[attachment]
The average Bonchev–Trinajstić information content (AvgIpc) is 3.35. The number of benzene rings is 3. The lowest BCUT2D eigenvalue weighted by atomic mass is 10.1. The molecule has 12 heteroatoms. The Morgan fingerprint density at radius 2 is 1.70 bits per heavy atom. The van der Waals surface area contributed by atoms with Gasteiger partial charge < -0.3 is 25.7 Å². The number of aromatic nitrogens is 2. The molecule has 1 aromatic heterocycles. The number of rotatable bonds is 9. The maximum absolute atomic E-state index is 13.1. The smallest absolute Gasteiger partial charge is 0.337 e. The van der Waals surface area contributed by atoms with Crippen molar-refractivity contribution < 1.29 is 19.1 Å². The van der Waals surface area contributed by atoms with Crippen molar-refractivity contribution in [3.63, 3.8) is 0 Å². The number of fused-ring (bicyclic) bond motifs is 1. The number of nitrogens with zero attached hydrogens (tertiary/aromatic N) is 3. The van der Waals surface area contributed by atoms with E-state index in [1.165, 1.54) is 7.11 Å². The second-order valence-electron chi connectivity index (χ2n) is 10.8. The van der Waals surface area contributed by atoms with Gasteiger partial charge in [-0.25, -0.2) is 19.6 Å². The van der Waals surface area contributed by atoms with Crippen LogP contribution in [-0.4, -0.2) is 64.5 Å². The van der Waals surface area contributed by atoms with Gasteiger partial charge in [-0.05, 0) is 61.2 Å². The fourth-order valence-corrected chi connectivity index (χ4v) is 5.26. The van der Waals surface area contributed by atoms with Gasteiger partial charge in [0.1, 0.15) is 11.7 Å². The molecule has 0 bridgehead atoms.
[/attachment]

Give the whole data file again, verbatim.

The average Bonchev–Trinajstić information content (AvgIpc) is 3.35. The number of benzene rings is 3. The lowest BCUT2D eigenvalue weighted by atomic mass is 10.1. The molecule has 12 heteroatoms. The Morgan fingerprint density at radius 2 is 1.70 bits per heavy atom. The van der Waals surface area contributed by atoms with Gasteiger partial charge < -0.3 is 25.7 Å². The number of aromatic nitrogens is 2. The molecule has 1 aromatic heterocycles. The number of rotatable bonds is 9. The maximum absolute atomic E-state index is 13.1. The smallest absolute Gasteiger partial charge is 0.337 e. The van der Waals surface area contributed by atoms with Crippen molar-refractivity contribution < 1.29 is 19.1 Å². The van der Waals surface area contributed by atoms with Crippen molar-refractivity contribution in [3.63, 3.8) is 0 Å². The number of fused-ring (bicyclic) bond motifs is 1. The number of nitrogens with zero attached hydrogens (tertiary/aromatic N) is 3. The van der Waals surface area contributed by atoms with E-state index in [1.165, 1.54) is 7.11 Å². The second-order valence-electron chi connectivity index (χ2n) is 10.8. The van der Waals surface area contributed by atoms with Gasteiger partial charge in [-0.25, -0.2) is 19.6 Å². The van der Waals surface area contributed by atoms with Crippen LogP contribution in [-0.4, -0.2) is 64.5 Å². The van der Waals surface area contributed by atoms with Gasteiger partial charge in [-0.05, 0) is 61.2 Å². The fourth-order valence-corrected chi connectivity index (χ4v) is 5.26. The van der Waals surface area contributed by atoms with Gasteiger partial charge in [0.1, 0.15) is 11.7 Å². The molecule has 0 bridgehead atoms.